“I had been having this nagging feeling for a while that it was time for me to get out of real estate because I wasn’t enjoying it anymore,” said Debby. “One morning while watching The Today Show they did a segment on a Seattle woman who started making superhero capes for babies and kids fighting terminal illnesses. One of the little girls interviewed said wearing the cape made her feel brave. I thought to myself ‘I can do that’ – I thought it was a beautiful idea.”
After a quick phone call to her daughter to bounce the idea off and talk through the logistics, her charity, called Kids Capes of Courage, was born.
Founded just 2 years ago, Debby estimates she and her team of volunteers have made and donated more than 2,000 capes to various hospitals, schools, camps and charities, with the majority given to Akron Children’s Hospital.
An amateur sewer, Debby enlisted the help of a friend, who got her started by finding a pattern for the capes. With a core group that included super sewers and sisters Debbie Helmkamp and Denise Duffy, and Debby’s daughter, Monica Moyer, and daughter-in-law Tish Rowland, she was off and running.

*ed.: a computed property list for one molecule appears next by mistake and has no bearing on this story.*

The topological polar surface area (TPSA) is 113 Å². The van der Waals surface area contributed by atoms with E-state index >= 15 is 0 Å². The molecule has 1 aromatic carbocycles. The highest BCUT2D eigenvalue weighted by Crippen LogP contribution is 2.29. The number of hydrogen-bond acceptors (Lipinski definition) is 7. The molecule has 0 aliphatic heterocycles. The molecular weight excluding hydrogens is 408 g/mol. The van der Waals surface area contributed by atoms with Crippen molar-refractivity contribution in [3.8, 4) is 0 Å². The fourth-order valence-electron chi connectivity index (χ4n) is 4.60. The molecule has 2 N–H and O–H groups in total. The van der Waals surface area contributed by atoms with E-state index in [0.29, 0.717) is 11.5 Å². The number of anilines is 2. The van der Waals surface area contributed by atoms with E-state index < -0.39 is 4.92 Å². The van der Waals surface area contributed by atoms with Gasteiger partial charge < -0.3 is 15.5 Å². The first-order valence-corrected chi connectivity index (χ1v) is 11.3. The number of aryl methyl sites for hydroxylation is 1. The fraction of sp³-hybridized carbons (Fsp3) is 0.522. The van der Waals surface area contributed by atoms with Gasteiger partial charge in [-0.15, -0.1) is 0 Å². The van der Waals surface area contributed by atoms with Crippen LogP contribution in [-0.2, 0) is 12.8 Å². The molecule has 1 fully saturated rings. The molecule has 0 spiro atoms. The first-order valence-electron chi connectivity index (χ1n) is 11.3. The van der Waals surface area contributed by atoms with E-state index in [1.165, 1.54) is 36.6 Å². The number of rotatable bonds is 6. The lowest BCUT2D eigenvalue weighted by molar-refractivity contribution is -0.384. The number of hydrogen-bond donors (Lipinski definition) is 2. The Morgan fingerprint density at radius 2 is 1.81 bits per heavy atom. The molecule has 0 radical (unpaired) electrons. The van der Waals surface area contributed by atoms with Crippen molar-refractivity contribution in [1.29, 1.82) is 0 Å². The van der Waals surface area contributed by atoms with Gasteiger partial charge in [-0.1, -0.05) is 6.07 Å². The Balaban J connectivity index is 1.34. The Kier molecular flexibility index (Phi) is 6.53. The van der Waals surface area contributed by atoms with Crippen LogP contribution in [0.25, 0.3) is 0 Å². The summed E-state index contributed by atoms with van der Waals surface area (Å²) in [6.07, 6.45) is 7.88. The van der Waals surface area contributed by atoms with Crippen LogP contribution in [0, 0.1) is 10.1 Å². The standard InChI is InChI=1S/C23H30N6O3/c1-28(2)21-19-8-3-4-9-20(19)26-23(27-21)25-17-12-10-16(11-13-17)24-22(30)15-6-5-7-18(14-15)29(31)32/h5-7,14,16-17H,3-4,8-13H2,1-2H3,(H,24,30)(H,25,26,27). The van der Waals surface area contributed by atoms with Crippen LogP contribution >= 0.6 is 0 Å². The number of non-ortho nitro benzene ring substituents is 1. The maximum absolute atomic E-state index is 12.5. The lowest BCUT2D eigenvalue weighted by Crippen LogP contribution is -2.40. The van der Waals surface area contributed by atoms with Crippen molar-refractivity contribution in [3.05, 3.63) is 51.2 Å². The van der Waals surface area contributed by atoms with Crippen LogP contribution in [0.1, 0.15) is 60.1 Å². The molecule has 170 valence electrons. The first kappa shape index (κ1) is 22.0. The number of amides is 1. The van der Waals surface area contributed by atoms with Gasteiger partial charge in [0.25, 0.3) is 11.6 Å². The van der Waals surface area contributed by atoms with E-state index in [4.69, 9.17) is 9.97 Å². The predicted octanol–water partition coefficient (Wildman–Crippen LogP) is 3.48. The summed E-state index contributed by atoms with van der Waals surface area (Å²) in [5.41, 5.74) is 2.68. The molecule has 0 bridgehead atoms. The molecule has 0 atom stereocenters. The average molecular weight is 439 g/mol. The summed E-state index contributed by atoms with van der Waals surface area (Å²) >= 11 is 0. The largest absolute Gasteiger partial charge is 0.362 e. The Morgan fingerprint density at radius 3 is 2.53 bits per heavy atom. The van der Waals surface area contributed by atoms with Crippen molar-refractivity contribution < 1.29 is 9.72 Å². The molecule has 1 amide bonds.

“I utilized some of the same tools I used in real estate as far as meeting people and marketing Kids Capes of Courage to get the word out,” she said.
Debby’s church, Northampton United Methodist, offered a facility for cutting parties and soon she had service organizations offering to sew for her. Although Kids Capes of Courage is now affiliated with the Methodist Church – with 14 chapters in 7 states, Debby said they do not use religious or political symbols on their capes.
“We want this to be inclusive, not exclusive,” she said.
Funded strictly through private and corporate donations, Debby said things have come pretty easy.
“We got a huge donation of fabric from Jo-Ann Fabric,” she said. “This work is God-inspired. I get so much joy out of giving the capes away. I get tears in my eyes and my heart sings.”
“I read the book The Purpose Driven Life and at that time I really didn’t know what my purpose was, but now I do,” she said.
To donate, request capes, or learn more, visit kidscapesofcourage.org.